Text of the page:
In the accrual principle, revenue and expenses are recorded when they happen, not when the money is exchanged. For example, an invoice is recorded when it’s issued, not when it’s paid.

In contrast, cash basis accounting records income only when invoices are paid and expenses only when bills are settled. This method tracks actual cash flow.

2. Conservatism principle

The conservatism principle advises expecting losses rather than hoping for profits. It means recording expenses and liabilities as soon as they occur but only recording assets and revenue when they are certain. This way, conservatism principle results in lower reported profits due to delayed recognition of assets and revenue.

3. Consistency principle

According to this principle, businesses must follow the same accounting principle to record financial transactions to ensure consistency.

Auditors primarily focus on this principle, which emphasizes consistency in how businesses prepare their financial information. If there are any changes in these practices or policies, they should be clearly noted in the financial statements.

4. Cost principle 

This principle states that assets (including equity investments, liabilities, and both short-term and long-term assets) should be recorded at their original cost when purchased. This original cost is objective and shows the true value of the asset. It can’t be changed due to inflation or depreciation, ensuring clear and precise records.

5. Going concern principle

Going concern principle refers to a company’s ability to continue making money and avoid liquidation or bankruptcy. Viable companies should consider themselves going concerns, indicating they have the resources and financial stability to keep operating. If a company is no longer a going concern, it may face issues like credit denial, significant losses, lawsuits, or financial instability.

6. Economic entity principle

Bank and bookkeeping records should not be mixed. Each transaction should be recorded under the correct part of the business it belongs to, such as a specific government agency or corporation. This helps keep financial records clear and makes it easier to separate and review different business activities during an audit.

7. Full disclosure principle

The principle says that all the bookkeeping methods adopted by a business should be recorded in the financial statements’ footnotes, balance sheet or in any other places in the financial document. Full disclosure principle ensures that accountants include all the necessary information into financial documents. 

8. Matching principle

The matching principle entails that the earned income and related expenses must be accounted for in the same accounting period. If the income and expenses don’t correlate, the costs must be charged to expenses. The concept of the matching principle highlights the necessity of recording the cause and effect of revenues and expenses.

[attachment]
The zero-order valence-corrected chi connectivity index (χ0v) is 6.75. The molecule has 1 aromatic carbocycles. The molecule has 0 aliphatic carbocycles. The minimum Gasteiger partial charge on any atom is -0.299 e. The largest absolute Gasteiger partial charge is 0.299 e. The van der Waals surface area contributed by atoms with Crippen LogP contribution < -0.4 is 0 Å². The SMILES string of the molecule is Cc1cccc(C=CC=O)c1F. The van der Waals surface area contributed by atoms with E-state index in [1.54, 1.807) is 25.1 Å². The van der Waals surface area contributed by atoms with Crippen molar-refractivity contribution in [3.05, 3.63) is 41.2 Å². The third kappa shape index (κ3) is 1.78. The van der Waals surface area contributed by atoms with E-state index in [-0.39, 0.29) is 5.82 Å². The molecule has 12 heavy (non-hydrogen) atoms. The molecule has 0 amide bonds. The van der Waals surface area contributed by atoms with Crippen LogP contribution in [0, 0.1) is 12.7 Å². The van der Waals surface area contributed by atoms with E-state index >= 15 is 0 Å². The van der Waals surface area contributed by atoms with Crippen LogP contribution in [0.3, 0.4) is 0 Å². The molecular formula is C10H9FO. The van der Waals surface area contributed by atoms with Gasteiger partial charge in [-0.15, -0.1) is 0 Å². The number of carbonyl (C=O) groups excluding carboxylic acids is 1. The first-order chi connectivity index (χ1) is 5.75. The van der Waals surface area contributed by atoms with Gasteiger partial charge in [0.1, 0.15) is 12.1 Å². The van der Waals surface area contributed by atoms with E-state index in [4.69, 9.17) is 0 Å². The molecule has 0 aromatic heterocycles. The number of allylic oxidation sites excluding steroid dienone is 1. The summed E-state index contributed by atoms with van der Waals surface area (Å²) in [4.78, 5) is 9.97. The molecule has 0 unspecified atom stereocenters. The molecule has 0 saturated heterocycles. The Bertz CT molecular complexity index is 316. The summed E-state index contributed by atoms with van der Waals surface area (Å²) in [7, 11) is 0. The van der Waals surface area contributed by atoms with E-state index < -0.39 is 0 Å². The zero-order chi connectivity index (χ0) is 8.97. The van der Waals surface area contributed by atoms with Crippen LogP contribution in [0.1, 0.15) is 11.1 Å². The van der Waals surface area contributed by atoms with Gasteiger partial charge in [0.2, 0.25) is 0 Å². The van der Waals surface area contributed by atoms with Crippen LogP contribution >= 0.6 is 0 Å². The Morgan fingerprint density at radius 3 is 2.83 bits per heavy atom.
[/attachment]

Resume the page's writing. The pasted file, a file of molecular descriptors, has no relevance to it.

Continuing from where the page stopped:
9. Materiality principle

The principle states that according to the US securities and exchange fee, it’s recommended to record items that represent at least 5% of all assets on a balance sheet, even though GAAP standards don’t enforce the recording of immaterial transactions, highlighting the fundamental balance between debits and credits in accounting

Note: Materiality principle varies from business to business since the items that are considered material are different for each organization. 

For example, a large multinational corporation might see a $1 million expense as immaterial and not record it separately, while a small local business would see the same amount as very important and make sure it is clearly documented in their financial statements.

10. Reliability principle

This concept entails only recording transactions that can be proven by official documents that auditors review.

Reliability principle requirement is that accountants are able to present accurate and relevant information in an organization’s bookkeeping records using proven evidence that the transaction exists. The examples of the documents that can be accepted as actual evidence are invoices, purchase receipts, bank statements, canceled checks, etc. 

11. Time period principle

Time period principle mandates creating accounting reports over a standard period.

This principle states that businesses should create bookkeeping records at the same time when they generate their financial statements to create the so-called consistency in reporting and allows managers to track the overall business performance based on various metrics from the records created on a monthly, quarterly, or annual basis. 

Simplify your bookkeeping: How Synder manages accrual accounting

Understanding accounting principles is a must, but it doesn’t guarantee that your accounting will go smoothly. When working with bookkeeping records manually, errors can sneak in and mistakes can occur. To avoid such situations, a good rule of thumb is to use accounting software that can automate almost 75% of accounting tasks.